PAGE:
British Drivers Slip Up On The Roads

According to research released today, many British drivers are ill-prepared when it comes to winter driving and are committing a host of driving ‘sins’ on slippery roads.

The unseasonably warm weather may have lulled drivers into a false sense of security and now the cold snap has finally hit, British drivers aren’t prepared, a survey commissioned by Kia Motors UK Limited shows. One of the main concerns the survey uncovered is the difference between what drivers know about safe driving in the winter months and how they actually act.

When it comes to items kept in the car in winter, despite 54 per cent agreeing that it’s important to carry a first aid kit, only two in five motorists actually keep one in the car (40 per cent). Something as potentially life-saving as a reflective hazard triangle is carried by less than a third of British drivers (30 per cent) despite more than half (52 per cent) considering it to be an important piece of kit for driving over the winter months. More than two thirds of drivers (68 per cent) regard warm clothes or blankets to be important kit to keep in the car when driving in winter, yet only 40 per cent of British drivers regularly carry them.

Some of the biggest motoring ‘sins’ seem to happen during winter. Most worrying of all is that drivers’ grip on the roads could be more of a hazard with just over one in three drivers (35 per cent) failing to check the tread and pressure of their tyres each month last winter. They don’t seem to mind about good visibility either. Thirty per cent of British drivers confess to setting off without waiting for their windows to be fully clear of ice and mist.

Forewarned is forearmed - but not for almost a quarter of respondents (23 per cent) who freely admit to driving last winter without checking what the weather had in store for them.

Battle of the sexes

The stereotype that the ‘petrol-head’ male knows how to take care of his car may not be as accurate as you might think. In fact, women are more aware of the important items to keep in cars during the winter than men are. Although when it comes to putting that education into practice, they are almost as guilty as men.

Youth vs. experience

Unsurprisingly, when it comes to winter driving, experience counts for a great deal. Not only do 18-24 year olds rank the lowest at basic car maintenance, such as keeping an eye on tyre tread (49 per cent), but they are also three times less likely to take notice of longer braking distances in wintry conditions than drivers over the age of 55 (nine per cent against three per cent).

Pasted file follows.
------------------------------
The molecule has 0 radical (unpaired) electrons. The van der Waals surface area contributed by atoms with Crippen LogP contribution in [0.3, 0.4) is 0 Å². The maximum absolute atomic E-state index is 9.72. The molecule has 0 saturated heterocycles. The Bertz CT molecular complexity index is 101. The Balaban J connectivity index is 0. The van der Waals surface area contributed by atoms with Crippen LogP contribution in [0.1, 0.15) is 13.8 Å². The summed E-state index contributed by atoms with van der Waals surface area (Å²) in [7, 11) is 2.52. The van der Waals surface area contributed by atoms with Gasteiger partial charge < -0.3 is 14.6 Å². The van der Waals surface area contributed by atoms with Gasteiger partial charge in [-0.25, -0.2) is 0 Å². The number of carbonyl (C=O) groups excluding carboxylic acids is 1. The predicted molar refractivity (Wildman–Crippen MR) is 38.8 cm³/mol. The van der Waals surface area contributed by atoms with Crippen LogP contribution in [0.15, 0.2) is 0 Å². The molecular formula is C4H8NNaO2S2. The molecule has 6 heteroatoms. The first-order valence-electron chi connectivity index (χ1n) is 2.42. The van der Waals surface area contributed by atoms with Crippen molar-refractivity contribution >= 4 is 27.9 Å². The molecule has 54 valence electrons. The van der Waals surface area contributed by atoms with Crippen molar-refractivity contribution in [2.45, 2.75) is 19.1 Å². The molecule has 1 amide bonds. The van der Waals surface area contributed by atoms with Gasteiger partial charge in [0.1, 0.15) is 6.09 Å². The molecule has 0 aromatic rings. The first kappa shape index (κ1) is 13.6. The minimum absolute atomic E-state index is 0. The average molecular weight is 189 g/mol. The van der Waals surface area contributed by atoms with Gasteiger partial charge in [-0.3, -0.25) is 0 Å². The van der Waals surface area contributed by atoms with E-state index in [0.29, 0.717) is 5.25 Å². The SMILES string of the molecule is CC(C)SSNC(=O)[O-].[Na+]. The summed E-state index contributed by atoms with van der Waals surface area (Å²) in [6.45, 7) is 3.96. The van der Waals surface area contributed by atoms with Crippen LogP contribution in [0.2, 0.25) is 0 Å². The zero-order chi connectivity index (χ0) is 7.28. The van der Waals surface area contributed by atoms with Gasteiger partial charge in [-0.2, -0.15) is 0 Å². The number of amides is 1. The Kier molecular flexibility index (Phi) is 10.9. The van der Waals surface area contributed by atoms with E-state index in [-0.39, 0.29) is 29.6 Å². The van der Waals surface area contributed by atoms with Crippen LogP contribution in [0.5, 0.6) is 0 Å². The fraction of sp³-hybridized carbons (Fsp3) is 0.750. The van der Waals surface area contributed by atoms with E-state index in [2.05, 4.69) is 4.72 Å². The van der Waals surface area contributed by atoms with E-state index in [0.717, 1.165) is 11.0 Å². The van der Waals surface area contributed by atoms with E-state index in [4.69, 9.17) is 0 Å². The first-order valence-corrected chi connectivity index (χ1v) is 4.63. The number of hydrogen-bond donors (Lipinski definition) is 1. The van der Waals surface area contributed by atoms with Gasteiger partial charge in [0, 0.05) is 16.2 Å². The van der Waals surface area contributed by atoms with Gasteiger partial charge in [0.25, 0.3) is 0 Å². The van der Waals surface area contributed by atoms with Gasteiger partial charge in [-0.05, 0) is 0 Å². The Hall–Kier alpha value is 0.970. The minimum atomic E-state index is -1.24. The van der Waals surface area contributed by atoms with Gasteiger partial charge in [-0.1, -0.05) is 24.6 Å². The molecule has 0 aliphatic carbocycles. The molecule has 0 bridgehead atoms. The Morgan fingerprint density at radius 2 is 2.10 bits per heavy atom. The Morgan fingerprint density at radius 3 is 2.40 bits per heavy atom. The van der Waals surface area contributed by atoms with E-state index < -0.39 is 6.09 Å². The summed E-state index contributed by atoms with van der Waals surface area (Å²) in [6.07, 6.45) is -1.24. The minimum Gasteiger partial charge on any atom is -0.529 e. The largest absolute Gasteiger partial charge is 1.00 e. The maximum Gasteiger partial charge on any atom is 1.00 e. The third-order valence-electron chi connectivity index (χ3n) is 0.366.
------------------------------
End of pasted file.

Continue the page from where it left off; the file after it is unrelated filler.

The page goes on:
But why are Brits so careless when it comes to winter driving?

Hamish McCowan, Aftersales and Logistics Director at Kia Motors UK, points the finger at a lack of preparation on the part of many motorists. “In my experience, many drivers know how to check basics such as oil and water but when it comes to driving in the winter, they talk a good talk but don’t always follow it up with the right actions. Being prepared is half the battle and carrying just the most basic of items will mean that the impact of any incident in the winter, such as a vehicle breakdown, can be reduced.”

To help drivers be better prepared for the coming cold snap, here are five top tips from Kia Motors:

  • British weather can change in a matter of hours. Carry basic safety equipment no matter what the current conditions may be
  • Always wait for all windows to clear fully of mist and ice before setting off on your journey - otherwise you are just creating more blind spots for yourself
  • Never travel long journeys without a mobile phone that’s fully charged
  • To minimise the risk of skidding on icy roads, check tyre pressure and tread at least once a month and before setting out on long journeys
  • Icy conditions mean braking distances can be 10 times longer than when driving on a dry road. Always take road conditions into account and adjust your speed accordingly

Other findings from the survey include:

  • Drivers in the capital are among the worst prepared of all drivers in Britain and are least likely to carry de-icers, torches, first aid kits and warm clothing
  • One in four (25 per cent) drivers from the North failed to check the weather before setting out on a journey last winter
  • Drivers in the Midlands tend to be the worst offenders and are most likely to commit four out of five of the top winter driving ‘sins’
Published 16 November 2007 Melanie Carter

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